PhD student Miguel Casar shares account of working as volunteer aid for Guatemalan migrants, co-authors paper with UCLA Distinguished Professor Pedro Noguera.
UCLA Distinguished Professor of Education Pedro Noguera and Miguel Casar, a PhD student in the UCLA Department of Education, have co-authored a paper titled, “Stories of Displacement,” based on Casar’s experience of working as a volunteer at a migrant house in El Paso last December. The paper has been published on the Re-imagining Migration website.
In “Stories of Displacement,” Casar describes his volunteer work in helping families that were released from detention centers to find temporary shelter with relatives in the United States as they awaited their asylum hearings.
“Most of us were organizers, educators, and advocates, well informed in the politics of immigration and displacement, yet unprepared for the layers of complexity and the tragedies we encountered,” writes Casar in the paper. “The immigration debate is often represented as a conflict between xenophobic demagogues and righteous do-gooders. Depending on your politics, the opponents of the asylum seekers are merely safeguarding the border to protect national sovereignty, while the advocates are at best naïve and unrealistic about the threat posed by the hordes at the border. As this national spectacle plays itself out in American politics, the migrants themselves have been rendered into characters that bear little resemblance to who they really are. Hearing their stories was the only means we found to be viable for countering their dehumanization.”
Casar writes that he had heard numerous stories from large groups of refugees at the migrant center in El Paso. He shares in particular the story of a man and his daughter who fled the Maya Q’eqchi territories in Guatemala, due to the seizure of their family’s land by foreign companies that cultivate and export palm oil, a common ingredient in cleaning and hygiene products and food throughout the world.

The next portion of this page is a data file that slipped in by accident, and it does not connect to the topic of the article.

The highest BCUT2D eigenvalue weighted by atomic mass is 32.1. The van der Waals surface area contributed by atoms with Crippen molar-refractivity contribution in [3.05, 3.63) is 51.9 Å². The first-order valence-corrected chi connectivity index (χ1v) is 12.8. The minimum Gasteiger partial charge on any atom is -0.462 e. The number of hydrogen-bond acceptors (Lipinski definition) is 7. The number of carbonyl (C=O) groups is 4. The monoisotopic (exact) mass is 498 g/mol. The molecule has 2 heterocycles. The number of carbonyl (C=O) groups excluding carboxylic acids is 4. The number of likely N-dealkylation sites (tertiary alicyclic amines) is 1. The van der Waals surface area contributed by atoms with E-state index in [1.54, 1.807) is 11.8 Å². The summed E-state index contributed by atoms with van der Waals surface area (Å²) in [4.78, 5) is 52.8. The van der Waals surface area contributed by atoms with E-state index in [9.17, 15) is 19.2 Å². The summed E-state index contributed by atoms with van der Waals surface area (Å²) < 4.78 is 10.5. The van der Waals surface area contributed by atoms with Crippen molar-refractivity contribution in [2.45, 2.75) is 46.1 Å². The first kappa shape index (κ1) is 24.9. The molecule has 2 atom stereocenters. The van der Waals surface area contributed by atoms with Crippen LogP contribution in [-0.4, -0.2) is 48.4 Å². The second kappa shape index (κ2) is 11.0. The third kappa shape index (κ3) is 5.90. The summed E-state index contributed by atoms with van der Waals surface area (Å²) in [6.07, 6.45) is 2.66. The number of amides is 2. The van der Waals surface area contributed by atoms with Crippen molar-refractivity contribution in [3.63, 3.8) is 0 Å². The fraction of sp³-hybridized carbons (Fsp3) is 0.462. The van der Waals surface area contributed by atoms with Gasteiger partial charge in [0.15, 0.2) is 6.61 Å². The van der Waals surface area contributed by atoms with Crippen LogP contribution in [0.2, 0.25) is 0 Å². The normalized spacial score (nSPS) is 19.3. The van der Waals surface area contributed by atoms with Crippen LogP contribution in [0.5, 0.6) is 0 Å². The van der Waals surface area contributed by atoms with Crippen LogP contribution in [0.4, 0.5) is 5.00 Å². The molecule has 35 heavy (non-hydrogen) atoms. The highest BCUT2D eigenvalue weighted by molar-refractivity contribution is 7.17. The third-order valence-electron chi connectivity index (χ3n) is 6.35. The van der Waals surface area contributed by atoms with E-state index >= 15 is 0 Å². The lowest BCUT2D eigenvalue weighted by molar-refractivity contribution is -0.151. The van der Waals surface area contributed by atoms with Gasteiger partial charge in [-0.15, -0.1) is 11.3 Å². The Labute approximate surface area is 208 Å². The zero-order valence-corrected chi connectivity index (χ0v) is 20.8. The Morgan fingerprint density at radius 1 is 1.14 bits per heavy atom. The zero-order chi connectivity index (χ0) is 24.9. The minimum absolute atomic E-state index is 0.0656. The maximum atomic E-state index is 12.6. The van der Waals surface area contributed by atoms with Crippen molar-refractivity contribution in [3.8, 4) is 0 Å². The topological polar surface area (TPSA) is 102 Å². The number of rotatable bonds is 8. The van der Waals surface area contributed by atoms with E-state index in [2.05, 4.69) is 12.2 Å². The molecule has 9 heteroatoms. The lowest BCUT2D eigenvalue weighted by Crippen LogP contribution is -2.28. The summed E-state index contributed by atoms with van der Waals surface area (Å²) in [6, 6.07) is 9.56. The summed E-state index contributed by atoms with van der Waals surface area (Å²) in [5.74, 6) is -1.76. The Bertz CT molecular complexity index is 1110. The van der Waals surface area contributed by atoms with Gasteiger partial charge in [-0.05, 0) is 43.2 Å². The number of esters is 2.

“As consumers of palm oil in the soaps and various household products we consume, we are part of a barely detectable process of global production through extreme exploitation,” Casar writes. “As I listened, I was forced to confront previously made assumptions about both the causes of migration and the consequences of displacement. Over the course of several days, I came to realize that beyond being there to help, I was bearing witness to a human tragedy set in motion by global politics and powerful economic interests.”
In the paper, According to the United Nations, every minute, twenty human beings are forcibly displaced and become migrants somewhere in the world. This global problem will not be abated any time soon. The UN’s Refugee Council estimates that over one billion people will become refugees in the next ten years.
“While the movement and migration of people is a phenomenon that has been part of the human experience since the beginning of time, increasingly, the movement of people across national boundaries is associated with catastrophic global crises such as climate change, growing inequality, the collapse of states, gang violence, and unending wars,” Noguera and Casar assert. “It is now clear that migration and the arrival of refugees in new lands have also reshaped the political landscape in many nations throughout the world … The criminalization of migrants is key element of the political playbook that is dramatically altering the policies of liberal Western democracies.”
Casar is a student, teacher, and writer who explores the intersections of education, migration, criminalization, and the broader pursuit of economic, racial, environmental, and other forms of justice. He is a doctoral researcher at the Center for the Transformation of Schools at UCLA.
Professor Noguera is the founder of the Center for the Transformation of Schools (CTS) at UCLA. His scholarship and research is focused on the ways in which schools are influenced by social and economic conditions and demographic trends in local, regional and global contexts.
To read, “Stories of Displacement” in its entirety, visit the Re-imagining Migration website.
To learn more about the Center for the Transformation of Schools at UCLA, visit this link.
Photo by Lindsey Michelle Williams